In arXiv:1212.5056 [math.CO] “On growth in an abstract plane” by Nick Gill, H. A. Helfgott, Misha Rudnev , in lemma 4.1 is given a proof of the Ruzsa triangle inequality which intrigued me. Later on, at the end of the article the authors give a geometric Ruzsa inequality in a Desarguesian projective plane, based on similar ideas as the ones used in the proof of the Ruzsa triangle inequality.
All this made me write the following.
Let be a non-empty set and be an operation on which has the following two properties:
- for any we have ,
- for any the function is injective.
We may use weaker hypotheses for , namely:
- (weaker) there is a function such that for any ,
- (weaker) there is a function such that is an injective function for any .
Prop. 1. Let be a non empty set endowed with an operation which satisfies 1. and 2. (or the weaker version of those). Then for any non empty sets there is an injection
where we denote by
In particular, if are finite sets, we have the Rusza triangle inequality
where denotes the cardinality of the finite set .
I shall give the proof for hypotheses 1., 2., because the proof is the same for the weaker hypotheses. Also, this is basically the same proof as the one of the mentioned lemma 4.1. The proof of the Ruzsa inequality corresponds to the choice , where is a group (no need to be abelian). The proof of the geometric Ruzsa inequality corresponds to the choice , with the notations from the article, with the observation that this function satisfies weaker 1. and 2.
Proof. We can choose functions and such that for any we have . With the help of these functions let
We want to prove that is injective. Let . Then, by 1. we have . This gives an unique . Now we know that . By 2. we get that qed.
In a metric space with dilations we have the function approximate difference based at and applied to a pair of closed points . This function has the property that converges uniformly to as goes to . Moreover, there is a local group operation with as neutral element such that , therefore the function satisfies 1. and 2.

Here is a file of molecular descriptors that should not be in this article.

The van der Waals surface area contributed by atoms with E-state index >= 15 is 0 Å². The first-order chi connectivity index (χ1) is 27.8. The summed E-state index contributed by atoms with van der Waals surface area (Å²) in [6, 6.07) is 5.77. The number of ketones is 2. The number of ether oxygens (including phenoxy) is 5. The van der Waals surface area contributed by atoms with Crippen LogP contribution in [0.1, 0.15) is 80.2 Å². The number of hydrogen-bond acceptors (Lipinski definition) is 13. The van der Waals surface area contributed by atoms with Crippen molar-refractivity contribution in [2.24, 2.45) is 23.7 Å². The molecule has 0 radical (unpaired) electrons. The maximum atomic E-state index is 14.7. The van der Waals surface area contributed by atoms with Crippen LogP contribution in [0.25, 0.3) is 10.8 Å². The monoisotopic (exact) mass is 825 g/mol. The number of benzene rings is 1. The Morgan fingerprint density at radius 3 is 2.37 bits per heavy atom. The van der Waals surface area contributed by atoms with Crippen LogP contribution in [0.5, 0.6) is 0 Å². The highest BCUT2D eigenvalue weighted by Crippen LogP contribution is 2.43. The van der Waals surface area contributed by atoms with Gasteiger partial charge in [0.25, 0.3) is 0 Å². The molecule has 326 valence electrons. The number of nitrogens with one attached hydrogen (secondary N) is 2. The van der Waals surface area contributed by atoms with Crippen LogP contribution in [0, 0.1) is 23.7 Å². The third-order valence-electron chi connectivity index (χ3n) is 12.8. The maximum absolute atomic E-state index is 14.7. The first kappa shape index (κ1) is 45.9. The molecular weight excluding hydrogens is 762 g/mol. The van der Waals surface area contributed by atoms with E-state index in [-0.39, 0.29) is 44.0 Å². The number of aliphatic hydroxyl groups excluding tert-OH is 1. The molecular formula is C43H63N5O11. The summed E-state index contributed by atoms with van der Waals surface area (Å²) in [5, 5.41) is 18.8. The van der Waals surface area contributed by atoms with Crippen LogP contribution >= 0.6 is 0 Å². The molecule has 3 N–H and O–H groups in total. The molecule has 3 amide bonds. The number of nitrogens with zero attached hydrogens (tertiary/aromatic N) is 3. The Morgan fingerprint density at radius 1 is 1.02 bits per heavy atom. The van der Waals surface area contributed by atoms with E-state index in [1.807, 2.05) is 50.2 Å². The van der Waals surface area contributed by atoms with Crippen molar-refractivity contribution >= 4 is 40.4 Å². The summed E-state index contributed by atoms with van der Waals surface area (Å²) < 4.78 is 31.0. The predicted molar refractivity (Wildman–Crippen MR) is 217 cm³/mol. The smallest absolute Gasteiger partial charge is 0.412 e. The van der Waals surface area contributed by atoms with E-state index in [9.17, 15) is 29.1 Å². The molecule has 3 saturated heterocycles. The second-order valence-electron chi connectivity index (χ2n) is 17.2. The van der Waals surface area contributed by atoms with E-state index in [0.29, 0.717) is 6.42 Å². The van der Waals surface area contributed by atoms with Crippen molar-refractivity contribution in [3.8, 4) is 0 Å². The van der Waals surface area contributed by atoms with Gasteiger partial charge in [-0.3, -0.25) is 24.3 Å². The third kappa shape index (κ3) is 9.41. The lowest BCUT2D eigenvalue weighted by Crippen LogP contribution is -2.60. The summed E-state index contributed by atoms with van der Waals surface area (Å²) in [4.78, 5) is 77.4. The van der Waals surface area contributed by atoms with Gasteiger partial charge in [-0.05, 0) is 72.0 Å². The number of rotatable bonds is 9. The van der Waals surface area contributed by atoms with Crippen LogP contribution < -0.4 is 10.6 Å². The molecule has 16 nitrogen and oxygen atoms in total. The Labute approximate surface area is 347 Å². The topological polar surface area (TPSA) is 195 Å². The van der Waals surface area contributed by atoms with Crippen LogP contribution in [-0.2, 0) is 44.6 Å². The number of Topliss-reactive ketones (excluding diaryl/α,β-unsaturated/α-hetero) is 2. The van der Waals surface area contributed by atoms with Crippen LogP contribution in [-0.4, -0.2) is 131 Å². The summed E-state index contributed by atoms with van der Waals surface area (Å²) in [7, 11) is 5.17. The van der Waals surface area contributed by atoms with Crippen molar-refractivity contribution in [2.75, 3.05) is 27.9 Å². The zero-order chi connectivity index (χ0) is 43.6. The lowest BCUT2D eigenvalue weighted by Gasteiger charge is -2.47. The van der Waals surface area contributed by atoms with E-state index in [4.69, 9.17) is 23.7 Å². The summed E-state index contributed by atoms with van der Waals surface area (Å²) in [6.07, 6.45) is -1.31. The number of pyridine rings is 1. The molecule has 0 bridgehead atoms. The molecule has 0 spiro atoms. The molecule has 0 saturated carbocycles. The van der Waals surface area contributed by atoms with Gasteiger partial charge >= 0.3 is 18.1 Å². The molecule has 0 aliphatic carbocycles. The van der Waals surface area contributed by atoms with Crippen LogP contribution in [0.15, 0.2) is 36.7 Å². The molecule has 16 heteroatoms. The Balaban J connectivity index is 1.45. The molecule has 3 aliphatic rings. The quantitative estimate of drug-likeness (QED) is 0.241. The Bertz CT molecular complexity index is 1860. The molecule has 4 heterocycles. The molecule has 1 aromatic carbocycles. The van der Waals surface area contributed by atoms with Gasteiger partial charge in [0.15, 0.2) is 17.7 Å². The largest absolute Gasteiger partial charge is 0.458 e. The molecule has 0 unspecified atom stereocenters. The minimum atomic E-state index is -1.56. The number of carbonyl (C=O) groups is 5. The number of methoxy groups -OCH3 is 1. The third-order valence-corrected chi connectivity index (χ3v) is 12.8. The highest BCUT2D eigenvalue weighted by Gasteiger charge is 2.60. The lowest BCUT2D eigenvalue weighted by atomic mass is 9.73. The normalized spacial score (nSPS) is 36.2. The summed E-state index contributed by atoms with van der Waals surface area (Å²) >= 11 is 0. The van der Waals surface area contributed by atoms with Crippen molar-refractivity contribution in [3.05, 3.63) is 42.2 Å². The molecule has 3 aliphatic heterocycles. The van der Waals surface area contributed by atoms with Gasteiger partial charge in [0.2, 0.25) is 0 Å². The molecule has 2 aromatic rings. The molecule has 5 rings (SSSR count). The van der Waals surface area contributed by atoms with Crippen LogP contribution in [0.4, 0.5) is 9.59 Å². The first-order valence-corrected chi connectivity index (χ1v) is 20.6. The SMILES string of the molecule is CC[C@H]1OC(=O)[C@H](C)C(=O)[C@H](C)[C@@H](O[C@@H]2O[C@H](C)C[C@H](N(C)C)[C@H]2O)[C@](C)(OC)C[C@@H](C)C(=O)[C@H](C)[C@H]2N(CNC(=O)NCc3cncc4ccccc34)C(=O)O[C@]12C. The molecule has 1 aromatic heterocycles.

As concerns the function , it satisfies the following approximate version of 1.:
- (approximate) for any which are sufficiently close and for any we have, with the notation , the relation
We say that a set is separated if for any , the inequality implies . Further I am going to write about sets which are closed to a fixed, but arbitrary otherwise point .
Prop2. In a metric space with dilations, let and let be finite sets of points included in a compact neighbourhood of , which are closed to , such that for any the sets and are separated. Then for any there is an injective function
Proof. As previously, we choose the functions and . Notice that these functions depend on but this will not matter further. I shall use the notation liberally, for example means . Let’s define the function by the same formula as previously:
Let and be pairs such that . From 1. (approximate) and from the uniform convergence mentioned previously we get that
There is a function such that implies (the last from the previous relation) . For such a , by the separation of we get .
Let . From the hypothesis we have . This implies, via the structure of the function and via the uniform convergence, that (by compactness, this last does not depend on ). By the same reasoning as previously, we may choose such that if . This implies qed.